There are plenty of strategies for picking stock winners: low P/E stocks, companies selling at a discount to their future cash flows, and more. At the small-cap stock-picking service Motley Fool Hidden Gems, the analysts are beating Wall Street -- even in this market! -- by finding undervalued stocks that investors have ignored.

Yet what if we could find a way to whittle down our list of prospects beforehand, filtering for those whose engines are just getting warmed up?

Using the investor-intelligence database of Motley Fool CAPS, I screened for stocks that were marked up by investors before their stocks began to rise over the past three months -- even as the market headed south in a hurry. Research suggests that CAPS' highest-rated stocks have performed best since we began collecting data, while its lowest-rated companies fared worst.

My screen returned just five stocks when I ran it, which suggests how difficult a time it's been. Still, the list included these recent winners:


CAPS Rating 05/20/08

CAPS Rating 08/20/08

Trailing-13-week Performance

Family Dollar




Velcro Industries (NASDAQ:VELC)








Source: Motley Fool CAPS Screener; trailing performance from Aug. 22 to Nov. 21.

While that tells us which stocks we perhaps should have looked at three months ago, we want to know which stocks we ought to be looking at today. So I went back to the screener and looked for stocks that just bumped up to three stars or better, sport valuations lower than the market's average, and whose price hasn't moved up over the past month by more than 10%.

Out of the 38 stocks the screen returned, here are three attractively priced companies that investors think are ready to run today:


CAPS Rating 8/20/08

CAPS Rating 11/20/08

Trailing-4-Week Performance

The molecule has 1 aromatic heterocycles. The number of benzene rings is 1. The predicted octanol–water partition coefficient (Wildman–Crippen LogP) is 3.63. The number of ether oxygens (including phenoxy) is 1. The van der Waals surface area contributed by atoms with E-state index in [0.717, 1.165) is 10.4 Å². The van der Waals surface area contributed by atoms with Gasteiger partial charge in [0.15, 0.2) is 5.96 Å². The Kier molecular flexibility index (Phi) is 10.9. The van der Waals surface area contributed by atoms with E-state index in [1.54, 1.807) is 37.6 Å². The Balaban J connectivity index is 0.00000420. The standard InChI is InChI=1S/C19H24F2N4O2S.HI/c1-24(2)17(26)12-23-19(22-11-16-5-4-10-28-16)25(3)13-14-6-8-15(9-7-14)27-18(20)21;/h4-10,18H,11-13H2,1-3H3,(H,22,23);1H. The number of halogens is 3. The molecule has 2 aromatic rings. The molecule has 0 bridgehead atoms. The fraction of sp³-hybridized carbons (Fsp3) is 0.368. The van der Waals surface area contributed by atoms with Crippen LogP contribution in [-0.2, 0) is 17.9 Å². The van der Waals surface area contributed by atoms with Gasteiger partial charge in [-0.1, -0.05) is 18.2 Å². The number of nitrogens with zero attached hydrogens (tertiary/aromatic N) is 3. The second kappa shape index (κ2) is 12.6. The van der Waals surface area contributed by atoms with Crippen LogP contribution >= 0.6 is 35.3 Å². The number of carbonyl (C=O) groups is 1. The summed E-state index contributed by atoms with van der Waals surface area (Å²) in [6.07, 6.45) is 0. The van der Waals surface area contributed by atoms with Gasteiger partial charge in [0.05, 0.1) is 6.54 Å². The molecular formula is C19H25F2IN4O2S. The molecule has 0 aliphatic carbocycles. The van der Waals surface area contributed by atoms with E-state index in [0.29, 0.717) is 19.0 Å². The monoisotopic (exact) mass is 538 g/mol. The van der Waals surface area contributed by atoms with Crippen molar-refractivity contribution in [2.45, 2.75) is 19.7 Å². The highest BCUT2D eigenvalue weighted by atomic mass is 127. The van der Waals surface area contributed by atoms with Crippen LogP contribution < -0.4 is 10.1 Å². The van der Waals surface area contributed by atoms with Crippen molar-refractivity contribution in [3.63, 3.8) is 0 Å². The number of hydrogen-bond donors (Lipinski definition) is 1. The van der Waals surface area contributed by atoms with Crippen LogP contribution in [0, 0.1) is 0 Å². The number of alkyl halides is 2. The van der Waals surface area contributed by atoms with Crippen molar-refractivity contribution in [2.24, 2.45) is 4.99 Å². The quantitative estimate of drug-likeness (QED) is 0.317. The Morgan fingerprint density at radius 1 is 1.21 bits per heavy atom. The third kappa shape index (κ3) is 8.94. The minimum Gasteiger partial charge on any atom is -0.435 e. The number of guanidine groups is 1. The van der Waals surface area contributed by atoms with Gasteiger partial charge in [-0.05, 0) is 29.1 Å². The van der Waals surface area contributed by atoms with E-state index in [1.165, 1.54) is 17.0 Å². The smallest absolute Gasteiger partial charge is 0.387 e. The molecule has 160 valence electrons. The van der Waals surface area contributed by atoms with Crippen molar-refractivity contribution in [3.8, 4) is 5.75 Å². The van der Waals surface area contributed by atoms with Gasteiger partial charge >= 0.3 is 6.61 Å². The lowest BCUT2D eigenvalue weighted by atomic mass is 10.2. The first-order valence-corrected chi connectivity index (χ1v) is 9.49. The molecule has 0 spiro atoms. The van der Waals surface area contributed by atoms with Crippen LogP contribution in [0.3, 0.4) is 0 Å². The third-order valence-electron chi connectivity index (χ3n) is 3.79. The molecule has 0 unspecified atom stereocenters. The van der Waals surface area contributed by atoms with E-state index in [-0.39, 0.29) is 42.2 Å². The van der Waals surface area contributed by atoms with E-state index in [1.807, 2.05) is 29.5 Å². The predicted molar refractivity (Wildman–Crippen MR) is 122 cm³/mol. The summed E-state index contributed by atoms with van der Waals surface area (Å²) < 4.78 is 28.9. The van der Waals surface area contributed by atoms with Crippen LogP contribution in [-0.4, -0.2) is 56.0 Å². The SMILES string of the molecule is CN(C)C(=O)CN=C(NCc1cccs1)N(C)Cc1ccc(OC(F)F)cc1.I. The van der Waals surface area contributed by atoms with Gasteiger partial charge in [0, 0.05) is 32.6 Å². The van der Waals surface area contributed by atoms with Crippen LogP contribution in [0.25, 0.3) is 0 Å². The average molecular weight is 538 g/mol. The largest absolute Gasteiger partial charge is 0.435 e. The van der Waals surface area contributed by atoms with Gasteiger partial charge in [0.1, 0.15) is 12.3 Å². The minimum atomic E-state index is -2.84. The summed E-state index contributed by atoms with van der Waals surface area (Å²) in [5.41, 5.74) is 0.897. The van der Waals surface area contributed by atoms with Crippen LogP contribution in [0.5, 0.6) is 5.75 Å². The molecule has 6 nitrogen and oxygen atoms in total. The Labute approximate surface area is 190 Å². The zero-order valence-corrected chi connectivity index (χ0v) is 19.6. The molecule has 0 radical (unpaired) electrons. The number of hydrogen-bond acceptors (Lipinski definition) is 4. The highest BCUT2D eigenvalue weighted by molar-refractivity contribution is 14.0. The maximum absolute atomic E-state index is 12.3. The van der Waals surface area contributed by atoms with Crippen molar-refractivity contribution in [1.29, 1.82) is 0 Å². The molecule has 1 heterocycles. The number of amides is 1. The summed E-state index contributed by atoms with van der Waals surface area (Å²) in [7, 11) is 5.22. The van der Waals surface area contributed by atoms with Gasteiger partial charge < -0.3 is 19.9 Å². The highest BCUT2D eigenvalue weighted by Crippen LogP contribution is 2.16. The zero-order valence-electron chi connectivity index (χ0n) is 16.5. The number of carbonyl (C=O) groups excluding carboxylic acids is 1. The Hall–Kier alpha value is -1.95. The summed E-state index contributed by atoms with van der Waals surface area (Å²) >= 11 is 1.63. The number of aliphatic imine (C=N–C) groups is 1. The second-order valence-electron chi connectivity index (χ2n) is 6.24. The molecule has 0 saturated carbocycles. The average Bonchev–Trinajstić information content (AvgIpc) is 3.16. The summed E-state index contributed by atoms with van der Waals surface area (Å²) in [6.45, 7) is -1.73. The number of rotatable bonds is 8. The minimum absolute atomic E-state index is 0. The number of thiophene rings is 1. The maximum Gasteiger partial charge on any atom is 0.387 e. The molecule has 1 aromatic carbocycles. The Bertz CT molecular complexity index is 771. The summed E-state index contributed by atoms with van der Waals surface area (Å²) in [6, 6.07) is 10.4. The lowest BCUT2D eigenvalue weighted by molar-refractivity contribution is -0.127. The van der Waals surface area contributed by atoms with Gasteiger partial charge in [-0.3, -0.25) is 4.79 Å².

P/E Ratio

Bank of America (NYSE:BAC)





MeadWestvaco (NYSE:MWV)





Titan International (NYSE:TWI)





Source: Motley Fool CAPS Screener; price return from Oct. 24 to Nov. 21.

Let's see why investors might think some of these companies will go on to beat the market.

Bank of America
Bank of America CEO Ken Lewis predicts that a number of midsized banks, roughly the size of National City (NYSE:NCC), will ultimately disappear from the market. CAPS member bayareatrader figures that if any bank can survive this turmoil, it must be B of A:

It's not owned by the government, but the government acts like it is. I own some of this and am aware that it's going to take a beating for a while, but it has a big dividend, so the only thing you need to worry about is if it will survive. If it doesn't it's hard to imagine what will be left.

With packaging products composing half of MeadWestvaco's revenue, CAPS All-Star devoish likes its prospects:

Solid packaging growth in Asia and Brazil (where it is a substantial landowner) from recent acquisitions along with currency benefit is excellent, helping slower growth in North America, but at least it is still growth, which they atribute to a better mix of products, newer better products and the ability to increase price. Seems to be able to adapt its packaging styling succesfully to different markets, Eastern Europe, Brazil, Asia.

Titan International
While Goodyear (NYSE:GT) appeared here last week, the difference between it and Titan is that Titan makes big honkin' tires used for agricultural, construction, and industrial uses, not dainty treads for run-of-the-mill cars. CAPS All-Star TMFSmashy thinks demand for these uses will continue to grow: "Farm and mining tires remain in high demand. Expecting a big step change in earnings next year."

Three for free
It pays to start your own research on these stocks on Motley Fool CAPS. Read a company's financial reports, scrutinize key data and charts, and examine the comments your fellow investors have made, all from a stock's CAPS page. Why not head over to the completely free CAPS service and let us hear what you've got to say about these or any other stocks starting to rev their engines.

Bank of America is a Motley Fool Income Investor pick. Try any of our Foolish newsletter services free for 30 days.

Fool contributor Rich Duprey owns shares of Goodyear, but he does not have a financial position in any of the other stocks mentioned in this article. You can see his holdings here. The Motley Fool has a disclosure policy.